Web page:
However, the most intriguing group in Jerusalem is the ultra-Orthodox supporters of Berkovitch, who is secular. Ari Bombach, an ultra-Orthodox volunteer who was active in Berkovitch's campaign, was cited by the ultra-Orthodox news site Kikar Hashabbat as saying, “I really identify with what Berkovitch represents. I belong to the Vizhnitz Hasidic court, but any Hasidic follower should know that when he faces the City Council with all sorts of issues, he is there as a private person, and Berkovitch will provide responses to these issues when needed.” Bombach said not everyone in the Vizhnitz Hasidic court likes the fact that he supports Berkovitch, “but I tell them that as much as I respect them, I am neutral, with no obligations to anyone.”

In Jerusalem, the reasons certain sectors of the ultra-Orthodox community support a secular candidate are mainly political. In Beit Shemesh and Bnei Brak, similar trends can be attributed to greater involvement by the ultra-Orthodox community in Israeli society at large.

Unlike in Haifa, the ultra-Orthodox constitute a majority of voters in Beit Shemesh. Nevertheless, a religious but not ultra-Orthodox woman, Dr. Aliza Bloch, defeated the incumbent ultra-Orthodox mayor, Moshe Abutbul. A core group of ultra-Orthodox extremists in Beit Shemesh have given the city the image of being a bastion of religious zealotry and extremism, particularly when it comes to the separation of men and women, and the exacting demands made of women and girls to dress modestly. This is just one of the reasons why Bloch’s victory was especially surprising.

Ultra-Orthodox volunteers at her headquarters told Al-Monitor why they supported Bloch rather than Abutbul, and their reasoning would seem completely practical to anyone who is not ultra-Orthodox. One volunteer, Moshe Yakubovitch of the Lithuanian faction, said Abutbul had failed in the day-to-day management of the city. Bloch, he said, is more talented and more educated than Abutbul, and she has a far-reaching vision for Beit Shemesh. When asked why he didn’t heed the rabbis’ call to support Abutbul, Yakubovitch said, “Because this is a practical issue, important to the day-to-day life of me, my family, and the other residents of Beit Shemesh. It is not a matter of religious law. Bloch will advance the needs of the ultra-Orthodox community, too, and she will do a better job at it than Abutbul.”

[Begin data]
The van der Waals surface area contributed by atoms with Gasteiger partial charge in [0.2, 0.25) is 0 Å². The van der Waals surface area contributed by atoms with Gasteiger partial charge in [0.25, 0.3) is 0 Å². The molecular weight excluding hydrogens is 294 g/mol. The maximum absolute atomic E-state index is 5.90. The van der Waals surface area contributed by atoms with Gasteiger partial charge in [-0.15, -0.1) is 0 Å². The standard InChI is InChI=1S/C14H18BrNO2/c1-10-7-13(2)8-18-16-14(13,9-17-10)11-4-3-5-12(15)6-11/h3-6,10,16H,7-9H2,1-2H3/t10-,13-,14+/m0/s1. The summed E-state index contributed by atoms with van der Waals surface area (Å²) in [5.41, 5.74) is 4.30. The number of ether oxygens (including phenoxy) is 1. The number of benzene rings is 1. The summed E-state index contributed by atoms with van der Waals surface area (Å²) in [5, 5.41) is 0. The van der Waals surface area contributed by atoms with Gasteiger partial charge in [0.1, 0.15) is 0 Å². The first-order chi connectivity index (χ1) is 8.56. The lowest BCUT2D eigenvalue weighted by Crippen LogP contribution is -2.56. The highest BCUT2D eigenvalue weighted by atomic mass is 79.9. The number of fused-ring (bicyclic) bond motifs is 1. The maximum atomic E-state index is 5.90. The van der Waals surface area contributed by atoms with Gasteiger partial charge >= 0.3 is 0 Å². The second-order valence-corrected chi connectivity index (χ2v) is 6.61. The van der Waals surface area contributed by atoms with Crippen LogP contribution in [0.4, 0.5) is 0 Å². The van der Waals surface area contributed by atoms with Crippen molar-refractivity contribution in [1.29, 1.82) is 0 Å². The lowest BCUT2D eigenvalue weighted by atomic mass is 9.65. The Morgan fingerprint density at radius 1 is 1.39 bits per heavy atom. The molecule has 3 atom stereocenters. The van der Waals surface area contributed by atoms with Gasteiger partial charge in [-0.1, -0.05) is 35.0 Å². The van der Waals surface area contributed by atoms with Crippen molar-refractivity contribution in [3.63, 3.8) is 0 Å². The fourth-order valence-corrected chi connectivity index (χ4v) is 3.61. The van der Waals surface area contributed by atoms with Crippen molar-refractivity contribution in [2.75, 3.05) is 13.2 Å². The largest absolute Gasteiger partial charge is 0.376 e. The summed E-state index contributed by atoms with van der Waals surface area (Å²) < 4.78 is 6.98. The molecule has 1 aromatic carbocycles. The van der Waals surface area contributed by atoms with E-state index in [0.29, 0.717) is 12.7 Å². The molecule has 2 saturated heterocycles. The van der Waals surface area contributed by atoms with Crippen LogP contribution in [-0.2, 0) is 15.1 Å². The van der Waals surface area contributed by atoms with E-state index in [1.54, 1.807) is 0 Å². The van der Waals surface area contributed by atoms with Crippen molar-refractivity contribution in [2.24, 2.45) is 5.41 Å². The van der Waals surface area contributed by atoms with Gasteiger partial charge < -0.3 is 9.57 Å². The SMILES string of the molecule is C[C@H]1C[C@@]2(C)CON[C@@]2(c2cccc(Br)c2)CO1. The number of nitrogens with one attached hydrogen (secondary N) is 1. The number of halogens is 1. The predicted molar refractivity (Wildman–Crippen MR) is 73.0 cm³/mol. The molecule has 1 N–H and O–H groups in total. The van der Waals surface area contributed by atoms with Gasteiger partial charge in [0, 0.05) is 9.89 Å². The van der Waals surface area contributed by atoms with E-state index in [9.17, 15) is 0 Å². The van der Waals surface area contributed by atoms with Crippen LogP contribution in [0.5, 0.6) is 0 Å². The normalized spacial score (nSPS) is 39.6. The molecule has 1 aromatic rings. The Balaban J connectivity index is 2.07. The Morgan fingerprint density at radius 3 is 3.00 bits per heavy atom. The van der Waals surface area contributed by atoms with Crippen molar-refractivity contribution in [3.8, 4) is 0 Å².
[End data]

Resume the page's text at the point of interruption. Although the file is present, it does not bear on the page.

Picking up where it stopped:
Bloch’s secret was her approach to the town’s ultra-Orthodox community. She gave explicit instructions not to post her picture — a photo of a woman — in campaign posters in ultra-Orthodox neighborhoods, so as to respect the community’s customs. While secular Jews may have seen that as her succumbing to a policy of excluding women, she actually proved to the ultra-Orthodox that she would not force them to act against their conscience. Rather, she would involve them in all decisions about what happens in the city in general and their communities in particular.

In Bnei Brak, a majority ultra-Orthodox city, a Likud representative had not been elected to City Council in over 25 years. In this election, however, the Likud won a seat and is sending the head of its list, Yaakov Wieder, to serve on the council.  He told Al-Monitor that votes for the Likud should come as no real surprise, even as the city is becoming more religious. He said the growing numbers of ultra-Orthodox who are in the workforce and who are involved in national affairs influence people to vote for parties that are not ultra-Orthodox. “It is a practical vote on civil issues,” he said. “The sectorial parties do not necessarily represent the new ultra-Orthodox. The Likud benefited from this.” Wieder also predicted than in the next Knesset election, the Likud would win two seats from the ultra-Orthodox sector.

The integration of the ultra-Orthodox into Israeli society and political rifts within ultra-Orthodox society seem to feed off each other, as Haifa, Beit Shemesh, Bnei Brak and perhaps even Jerusalem can attest. It will be interesting to see if this is also reflected in the 2019 Knesset election.